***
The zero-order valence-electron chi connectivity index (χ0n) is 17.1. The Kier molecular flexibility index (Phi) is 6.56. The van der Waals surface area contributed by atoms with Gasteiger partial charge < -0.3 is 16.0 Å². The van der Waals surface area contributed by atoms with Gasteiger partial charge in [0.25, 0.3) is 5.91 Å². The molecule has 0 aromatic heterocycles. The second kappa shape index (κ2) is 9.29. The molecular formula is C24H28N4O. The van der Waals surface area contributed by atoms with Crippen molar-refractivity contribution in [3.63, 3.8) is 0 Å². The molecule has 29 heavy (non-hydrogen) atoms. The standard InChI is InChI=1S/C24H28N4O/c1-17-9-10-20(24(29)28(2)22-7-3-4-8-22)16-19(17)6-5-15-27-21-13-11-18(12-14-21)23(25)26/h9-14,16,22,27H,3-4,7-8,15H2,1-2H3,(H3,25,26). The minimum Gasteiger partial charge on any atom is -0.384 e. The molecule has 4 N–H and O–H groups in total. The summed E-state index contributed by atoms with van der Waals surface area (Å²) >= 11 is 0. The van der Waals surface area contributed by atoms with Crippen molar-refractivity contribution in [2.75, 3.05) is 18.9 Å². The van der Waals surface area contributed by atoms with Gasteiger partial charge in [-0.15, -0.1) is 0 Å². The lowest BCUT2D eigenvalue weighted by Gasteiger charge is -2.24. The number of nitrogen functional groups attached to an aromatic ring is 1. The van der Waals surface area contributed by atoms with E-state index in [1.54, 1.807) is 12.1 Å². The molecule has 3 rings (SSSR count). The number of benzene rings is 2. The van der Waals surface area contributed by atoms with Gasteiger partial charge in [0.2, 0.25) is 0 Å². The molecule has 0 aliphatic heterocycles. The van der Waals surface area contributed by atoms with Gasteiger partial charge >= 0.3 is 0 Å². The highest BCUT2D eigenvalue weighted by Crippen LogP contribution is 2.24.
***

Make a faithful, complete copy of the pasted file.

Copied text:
The zero-order valence-electron chi connectivity index (χ0n) is 17.1. The Kier molecular flexibility index (Phi) is 6.56. The van der Waals surface area contributed by atoms with Gasteiger partial charge < -0.3 is 16.0 Å². The van der Waals surface area contributed by atoms with Gasteiger partial charge in [0.25, 0.3) is 5.91 Å². The molecule has 0 aromatic heterocycles. The second kappa shape index (κ2) is 9.29. The molecular formula is C24H28N4O. The van der Waals surface area contributed by atoms with Crippen molar-refractivity contribution in [3.63, 3.8) is 0 Å². The molecule has 29 heavy (non-hydrogen) atoms. The standard InChI is InChI=1S/C24H28N4O/c1-17-9-10-20(24(29)28(2)22-7-3-4-8-22)16-19(17)6-5-15-27-21-13-11-18(12-14-21)23(25)26/h9-14,16,22,27H,3-4,7-8,15H2,1-2H3,(H3,25,26). The minimum Gasteiger partial charge on any atom is -0.384 e. The molecule has 4 N–H and O–H groups in total. The summed E-state index contributed by atoms with van der Waals surface area (Å²) >= 11 is 0. The van der Waals surface area contributed by atoms with Crippen molar-refractivity contribution in [2.75, 3.05) is 18.9 Å². The van der Waals surface area contributed by atoms with Gasteiger partial charge in [-0.15, -0.1) is 0 Å². The lowest BCUT2D eigenvalue weighted by Gasteiger charge is -2.24. The number of nitrogen functional groups attached to an aromatic ring is 1. The van der Waals surface area contributed by atoms with E-state index in [1.54, 1.807) is 12.1 Å². The molecule has 3 rings (SSSR count). The number of benzene rings is 2. The van der Waals surface area contributed by atoms with Gasteiger partial charge in [0.2, 0.25) is 0 Å². The molecule has 0 aliphatic heterocycles. The van der Waals surface area contributed by atoms with Gasteiger partial charge >= 0.3 is 0 Å². The highest BCUT2D eigenvalue weighted by Crippen LogP contribution is 2.24.